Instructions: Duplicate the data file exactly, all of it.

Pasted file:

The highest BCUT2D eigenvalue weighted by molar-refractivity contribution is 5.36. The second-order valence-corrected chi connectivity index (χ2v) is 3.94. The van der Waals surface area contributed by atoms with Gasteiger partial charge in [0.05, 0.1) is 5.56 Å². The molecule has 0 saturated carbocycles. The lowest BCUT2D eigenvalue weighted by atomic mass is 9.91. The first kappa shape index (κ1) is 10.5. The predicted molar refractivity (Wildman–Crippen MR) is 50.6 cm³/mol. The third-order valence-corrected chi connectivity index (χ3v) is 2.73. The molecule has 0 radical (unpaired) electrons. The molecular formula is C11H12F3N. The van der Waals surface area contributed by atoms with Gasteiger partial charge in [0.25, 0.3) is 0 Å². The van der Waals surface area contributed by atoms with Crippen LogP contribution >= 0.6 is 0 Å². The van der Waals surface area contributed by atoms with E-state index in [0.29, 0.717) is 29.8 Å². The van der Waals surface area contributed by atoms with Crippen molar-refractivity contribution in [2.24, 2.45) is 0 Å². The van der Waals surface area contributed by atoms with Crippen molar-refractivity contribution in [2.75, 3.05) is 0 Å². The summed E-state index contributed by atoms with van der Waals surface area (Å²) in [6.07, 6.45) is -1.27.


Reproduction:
The highest BCUT2D eigenvalue weighted by molar-refractivity contribution is 5.36. The second-order valence-corrected chi connectivity index (χ2v) is 3.94. The van der Waals surface area contributed by atoms with Gasteiger partial charge in [0.05, 0.1) is 5.56 Å². The molecule has 0 saturated carbocycles. The lowest BCUT2D eigenvalue weighted by atomic mass is 9.91. The first kappa shape index (κ1) is 10.5. The predicted molar refractivity (Wildman–Crippen MR) is 50.6 cm³/mol. The third-order valence-corrected chi connectivity index (χ3v) is 2.73. The molecule has 0 radical (unpaired) electrons. The molecular formula is C11H12F3N. The van der Waals surface area contributed by atoms with Gasteiger partial charge in [0.25, 0.3) is 0 Å². The van der Waals surface area contributed by atoms with Crippen LogP contribution >= 0.6 is 0 Å². The van der Waals surface area contributed by atoms with E-state index in [0.29, 0.717) is 29.8 Å². The van der Waals surface area contributed by atoms with Crippen molar-refractivity contribution in [2.24, 2.45) is 0 Å². The van der Waals surface area contributed by atoms with Crippen molar-refractivity contribution in [2.75, 3.05) is 0 Å². The summed E-state index contributed by atoms with van der Waals surface area (Å²) in [6.07, 6.45) is -1.27.